Tier 2 Yield Spread Premium Confirmed: Wells Fargo to Pay $11 Million to Investors

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Prices “Marked Up” 70% Over Values Shown on Books

If Investor-lenders got their money back from the investment banker, then where is the debt from the home borrower (if the creditor is satisfied)? It might be nowhere. The SEC is calling it a price-gouging “mark-up” which is the same thing as the extra compensation paid to mortgage brokers. If the extra money paid to the investment banker was justified by the difference between the actual interest rate and viability, life and status of the loan to the homeowner and the rate “disclosed” to the investor — there are two causes of action using the same pot of money.

The investors won here because they were defrauded by price gouging, pretending the mortgage backed securities were not only mortgage-backed (when they weren’t), pretending that there was an existing receivable in the “asset-backed” pool (which there was not), pretending that the promissory note and security instrument (mortgage or deed of trust) were valid and enforceable, and pretending that the true expected rate of return on investment (interest payments and principal) were properly disclosed to the investor-lenders.

In point of fact the investment banker quickly launched a program in which huge fees of 40% or more could be retained by the investment bank while at the same time stating that the investor was getting a safe return on  its investment– all of which raises the question about who gets title to the house. 

The reality is that the nominal rate of return on most mortgages was significantly higher than the real return expected by investors and in fact the actual payments to creditors was largely accomplished by payments from the pool itself (PONZI scheme) and by servicers continuing payments to preserve their “right” and intention to mark down the house for foreclosure sale and apply both contractual and non-contractual fees to the sale, making the house THEIR house instead of using it protect the investors’ position. This difference was achieved by sleight of hand.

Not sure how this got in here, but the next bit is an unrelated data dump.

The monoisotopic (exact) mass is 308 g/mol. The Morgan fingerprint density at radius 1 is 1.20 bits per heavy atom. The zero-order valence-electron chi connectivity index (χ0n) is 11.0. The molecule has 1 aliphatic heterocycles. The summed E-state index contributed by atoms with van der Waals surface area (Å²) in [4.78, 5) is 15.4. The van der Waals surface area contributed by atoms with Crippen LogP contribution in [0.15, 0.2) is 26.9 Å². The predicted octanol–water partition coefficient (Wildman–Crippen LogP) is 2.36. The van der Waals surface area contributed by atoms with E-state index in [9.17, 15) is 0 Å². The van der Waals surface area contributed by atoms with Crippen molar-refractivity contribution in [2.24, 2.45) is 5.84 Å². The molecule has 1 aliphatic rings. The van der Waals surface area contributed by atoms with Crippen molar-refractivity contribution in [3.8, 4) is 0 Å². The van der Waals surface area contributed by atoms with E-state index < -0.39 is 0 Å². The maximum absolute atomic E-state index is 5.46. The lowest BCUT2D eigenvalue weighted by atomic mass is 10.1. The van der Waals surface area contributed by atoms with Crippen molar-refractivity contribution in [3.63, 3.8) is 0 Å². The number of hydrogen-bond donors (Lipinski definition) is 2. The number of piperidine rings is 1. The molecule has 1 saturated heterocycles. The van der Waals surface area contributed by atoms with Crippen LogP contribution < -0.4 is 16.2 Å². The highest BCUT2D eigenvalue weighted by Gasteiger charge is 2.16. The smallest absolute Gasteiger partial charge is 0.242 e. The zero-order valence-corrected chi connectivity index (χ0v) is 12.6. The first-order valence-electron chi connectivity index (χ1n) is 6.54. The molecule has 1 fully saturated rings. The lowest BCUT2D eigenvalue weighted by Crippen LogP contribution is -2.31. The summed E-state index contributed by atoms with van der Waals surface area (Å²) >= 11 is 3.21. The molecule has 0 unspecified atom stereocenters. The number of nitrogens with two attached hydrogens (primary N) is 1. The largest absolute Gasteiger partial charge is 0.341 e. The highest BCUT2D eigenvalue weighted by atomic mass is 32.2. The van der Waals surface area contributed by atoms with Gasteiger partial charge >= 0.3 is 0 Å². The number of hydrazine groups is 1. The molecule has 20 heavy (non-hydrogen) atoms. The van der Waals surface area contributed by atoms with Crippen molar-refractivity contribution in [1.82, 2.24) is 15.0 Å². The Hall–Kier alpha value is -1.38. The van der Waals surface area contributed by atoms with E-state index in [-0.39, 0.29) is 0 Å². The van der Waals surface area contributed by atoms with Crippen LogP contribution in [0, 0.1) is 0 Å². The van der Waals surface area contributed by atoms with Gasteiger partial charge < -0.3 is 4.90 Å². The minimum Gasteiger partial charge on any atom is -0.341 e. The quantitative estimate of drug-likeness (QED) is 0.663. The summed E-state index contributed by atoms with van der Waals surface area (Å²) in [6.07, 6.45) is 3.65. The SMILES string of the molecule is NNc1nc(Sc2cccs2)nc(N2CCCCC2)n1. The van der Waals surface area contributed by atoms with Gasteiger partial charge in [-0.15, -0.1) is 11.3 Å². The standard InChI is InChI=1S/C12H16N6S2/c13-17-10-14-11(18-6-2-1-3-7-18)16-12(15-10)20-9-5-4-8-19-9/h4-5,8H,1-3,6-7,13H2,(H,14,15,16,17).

By translating the real DOLLAR return to the investor from the percentage used in the prospectus, Wall Street was able to, by example, take $100,000 million and keep $50 million of it for themselves, contrary to any reasonable interpretation of the Prospectus or PSA. The Math is simple.

Take a pension fund who wants to earn 6% in a market where only 5% is available. Thus on the $100,000,000 investment they are expecting a return of $6,000,000 per year (at 6%). Wall Street packaged up loans with an average nominal interest rate of 12% which means that the risk of non-payment was raised far beyond the tolerance of the investor. But the investor-lender didn’t know how their money was being used in the real world. Wall Street bundled $50,000,000 worth of “loans” with an average rate on the note of 12% which equals the $6,000,000 — the amount the investor wanted. Wall Street knew those loans were at maximum risk or certainty of default which is the opposite of the AAA rating from S&P or Fitch. But they didn’t care because the worse the loan, the higher the NOMINAL (in name only) rate of interest stated on the note, the more spread there was against which they could charge their exorbitant fees.

At the end of the day, the pension fund parted with $100 million and never received anything real in return. Under the best circumstances in a court of equity the investor-lenders would have a shot at enforcing some liability and lien on the homeowners in the $50 million package. But because of appraisal fraud where the value of the homes were pumped up intentionally to make THAT also look like something it wasn’t, the reality for investors is that by making collection attempts directly against the homeonwers they would be pursuing properties whose combined value is more likely than not under $25,000,000, which after real expenses and distressed sales could fall far below that amount even if the loan was still performing.